This article exhibited that the wearing of burqa should not be necessarily interpreted as an indication of intensified religiosity or a radical mentality. Yet, the future challenges that WMWs might deal with include the social demand to strengthen their religious knowledge to maintain their new social status. They also have to broaden their network and sources of knowledge to detach the existing stereotype of their relationship with radicalism. Yet, they have an opportunity to enjoy a new life as an elite group and receive social trust as being sources of religious knowledge. This study, which involved WMWs in non-Muslim countries such as Taiwan and Hong Kong, presented a new dimension in comprehending the wearing of burqa. This will be undoubtedly different from studies on the WMWs in Middle Eastern countries. Thus, it is crucial to investigate the primary variables that allow for the creation of motivation and changes, that is, factors that facilitate them to make a shift or change. The result of this study is beneficial to the government in understanding the groups taken for granted as radical, the underlying causes of the problems and the potential that may develop from them. This is particularly helpful in dealing with and formulating strategies about various radical movements and groups. The research findings can also serve as a guidance for advocacy programmes conducted by non-governmental organisations working with the victims and perpetrators of terrorism and other incidents of public safety risks.


This article emphasised that wearing the burqa should not be taken for granted to imply an Islamic identity, level of religiosity or radicalism. This study on the face-veiling WMWs who have returned to Indonesia from Taiwan and Hong Kong disclosed that the burqa constitutes a strategy to redefine the body and gain access to public space, authority, recognition and interaction with the outside world. Vulnerability, particularly to sexual assaults when working abroad, necessitates a unique strategy that brings a sense of safety through involvement in religious gatherings. On the one hand, this participation not only gives protection, but also creates a new contemplative religious understanding. On the other hand, the attribute of wearing the burqa and the affiliation with the face-veiling groups pave the way for participation in middle-class da’wah.

This article confirmed the thesis that the burqa correlates with the objectification of women’s bodies in the sense that they strengthen the domination of patriarchal ideology inherent in religious symbols. Indeed, the redefinition of women’s bodies is built upon the concept of a female body as a sexual object, which eventually gains acceptance in religion. However, the phenomenon of burqa among the WMWs also creates a space for women’s agencies to redefine their bodies. The new meanings given to the concept of the body exhibits women’s capacity to generate rational interpretations in pursuant to their contexts and interests. At the next level, this new understanding of the body provides a modality for women to transform themselves and take part in middle-class groups.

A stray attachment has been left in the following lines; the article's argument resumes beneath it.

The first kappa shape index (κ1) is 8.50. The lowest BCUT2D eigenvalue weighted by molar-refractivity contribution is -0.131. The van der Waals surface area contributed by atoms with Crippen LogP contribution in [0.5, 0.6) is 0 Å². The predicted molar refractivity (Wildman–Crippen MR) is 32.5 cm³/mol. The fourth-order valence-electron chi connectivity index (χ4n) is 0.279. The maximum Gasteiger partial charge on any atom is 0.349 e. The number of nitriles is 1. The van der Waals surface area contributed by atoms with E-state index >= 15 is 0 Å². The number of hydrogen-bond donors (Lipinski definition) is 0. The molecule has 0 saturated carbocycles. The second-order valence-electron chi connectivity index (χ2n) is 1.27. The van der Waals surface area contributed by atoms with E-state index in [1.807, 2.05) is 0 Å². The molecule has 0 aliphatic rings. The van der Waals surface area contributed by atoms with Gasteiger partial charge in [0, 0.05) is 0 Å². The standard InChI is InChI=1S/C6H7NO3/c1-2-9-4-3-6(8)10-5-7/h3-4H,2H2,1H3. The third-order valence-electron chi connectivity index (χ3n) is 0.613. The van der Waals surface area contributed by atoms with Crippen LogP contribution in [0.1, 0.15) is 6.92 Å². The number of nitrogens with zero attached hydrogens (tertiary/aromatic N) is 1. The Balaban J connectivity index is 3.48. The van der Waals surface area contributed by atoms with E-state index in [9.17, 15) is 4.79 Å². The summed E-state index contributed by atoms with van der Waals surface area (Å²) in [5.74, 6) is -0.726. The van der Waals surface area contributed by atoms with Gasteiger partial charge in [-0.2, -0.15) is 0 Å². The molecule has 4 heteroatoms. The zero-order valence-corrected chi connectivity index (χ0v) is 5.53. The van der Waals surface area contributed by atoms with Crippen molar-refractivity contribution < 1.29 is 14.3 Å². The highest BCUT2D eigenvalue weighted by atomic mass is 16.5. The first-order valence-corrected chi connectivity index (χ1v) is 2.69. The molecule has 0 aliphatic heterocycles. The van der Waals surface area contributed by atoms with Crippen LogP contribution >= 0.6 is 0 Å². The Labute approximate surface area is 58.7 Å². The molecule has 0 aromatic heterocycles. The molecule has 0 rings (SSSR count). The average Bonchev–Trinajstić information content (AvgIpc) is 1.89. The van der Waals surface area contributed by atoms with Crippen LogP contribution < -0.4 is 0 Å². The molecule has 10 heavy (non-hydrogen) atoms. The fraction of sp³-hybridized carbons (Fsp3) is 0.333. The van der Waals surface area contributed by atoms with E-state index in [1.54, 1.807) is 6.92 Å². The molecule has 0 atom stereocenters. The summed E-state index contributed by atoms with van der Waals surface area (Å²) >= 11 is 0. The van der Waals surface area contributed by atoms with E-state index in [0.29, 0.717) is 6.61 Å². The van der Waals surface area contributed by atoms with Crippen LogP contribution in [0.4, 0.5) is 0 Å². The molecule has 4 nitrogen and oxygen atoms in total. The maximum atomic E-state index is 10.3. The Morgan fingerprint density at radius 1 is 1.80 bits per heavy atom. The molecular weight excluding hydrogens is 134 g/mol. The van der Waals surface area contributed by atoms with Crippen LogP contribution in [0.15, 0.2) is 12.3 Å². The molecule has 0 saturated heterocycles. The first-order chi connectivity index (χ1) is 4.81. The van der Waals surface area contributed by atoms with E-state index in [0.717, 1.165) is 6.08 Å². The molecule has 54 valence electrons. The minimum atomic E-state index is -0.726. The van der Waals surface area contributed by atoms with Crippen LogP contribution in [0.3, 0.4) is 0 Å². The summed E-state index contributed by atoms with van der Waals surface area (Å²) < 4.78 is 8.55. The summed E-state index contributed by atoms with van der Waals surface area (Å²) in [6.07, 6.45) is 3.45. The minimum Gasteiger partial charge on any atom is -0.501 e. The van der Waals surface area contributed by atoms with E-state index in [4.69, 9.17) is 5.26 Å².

This study focused solely on Indonesia’s WMWs in East Asia, particularly Taiwan and Hong Kong, giving no attention to those in other countries, particularly the Middle East. In addition, it did not explore in more details women’s agency and its relevance to their strategy as a minority in a non-Muslim majority country. To gain a more comprehensive picture, it is necessary to bring a greater variety of cases into the analysis. Thus, this article recommends that WMWs in the Middle East should be taken into account in further research. Comparing WMWs in the Middle East with those in other countries would provide a bigger portrait of the process of redefining women’s bodies and the dynamics of women’s status.


The authors would like to acknowledge the IA Scholar Foundation for their support and guidance and the Ministry of Religious Affairs of the Republic of Indonesia for providing the facilities that made this study possible.

Competing interests

The authors declare that they have no financial or personal relationships that may have inappropriately influenced them in writing this article.

Authors’ contributions

I.R. was responsible for the conceptualisation, funding acquisition, investigation, methodology and writing of the original draft. I.R. and A.I. conducted the formal analysis. A.I. and Z.P. supervised the article to completion. J.J. was responsible for the investigation. I.R., A.I. and Z.P. contributed to the review and editing of the article.

Ethical considerations

This article followed all ethical standards for research.

Funding information

This research was funded by the Ministry of Religious Affair of Republic of Indonesia, grant number 191020000026592 and the APC was self-funded.

Data availability

Data sharing is not applicable to this article as no new data were created or analysed in this study.


The views and opinions expressed in this article are those of the authors and do not necessarily reflect the official policy or position of any afiliated agency of the authors.